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Basement Ceiling Insulation

1073 Views 3 Replies 2 Participants Last post by  Bud9051
I am insulating the ceiling of my unfinished basement using faced insulation. Should I install it paper face to the ceiling or should it be paper face out towards me? The basement ceiling is the first levels floor.
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Hi JP, what is your climate, warm, or cold and snowy?
In a cold climate, if you have your furnace in the basement along with water pipes it can be better to insulate the perimeter walls and allow the basement temperature to rise.

In most climates, the need for a real vapor barrier has diminished. Codes are now saying the far north and the deep south. All other areas the VB is less important. What is important is air sealing and you would certainly want to do that before adding insulation. One of the primary problem areas is the rim where the house rests on the foundation, cold air often pours in.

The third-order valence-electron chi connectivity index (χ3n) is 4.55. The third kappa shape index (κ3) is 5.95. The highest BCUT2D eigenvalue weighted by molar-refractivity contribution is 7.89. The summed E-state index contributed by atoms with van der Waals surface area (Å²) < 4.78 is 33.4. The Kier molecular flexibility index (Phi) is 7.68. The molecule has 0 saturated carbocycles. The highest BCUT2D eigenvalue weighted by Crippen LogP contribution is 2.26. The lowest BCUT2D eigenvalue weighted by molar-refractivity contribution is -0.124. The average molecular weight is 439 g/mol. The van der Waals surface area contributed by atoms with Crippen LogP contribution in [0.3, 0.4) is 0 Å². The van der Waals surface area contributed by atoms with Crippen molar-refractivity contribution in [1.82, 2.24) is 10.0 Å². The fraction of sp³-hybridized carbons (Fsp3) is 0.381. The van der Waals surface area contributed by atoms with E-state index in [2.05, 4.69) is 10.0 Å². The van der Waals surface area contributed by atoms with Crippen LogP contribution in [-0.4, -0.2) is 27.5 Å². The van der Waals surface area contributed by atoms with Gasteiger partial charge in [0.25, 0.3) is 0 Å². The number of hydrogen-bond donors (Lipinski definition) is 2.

Basements are often indirectly heated by virtue of the ducts and pipes down there so it is assumed there is little heat loss. In reality, the rim and foundation are among the biggest points of heat loss. A concrete wall and a single pane of glass are about the same. So, insulating the walls (and sealing the house to foundation air leaks) results in a much warmer basement, reducing your heating costs and giving you warmer floors.

The catch 22 here is, adding fiberglass batts also needs a good rigid air barrier, which the kraft facing does not provide. Without the air barrier, air infiltration into the basement finds its way up through the house giving you cooler (than you anticipated) floors. What is not obvious in any good home is the amount of air leakage they have. A typical good home will still replace (on average) all of the inside air every 3 hours. Less than that and the house will have moisture problems. A leaky home completes that exchange in 2 hours.

Here's some reading:

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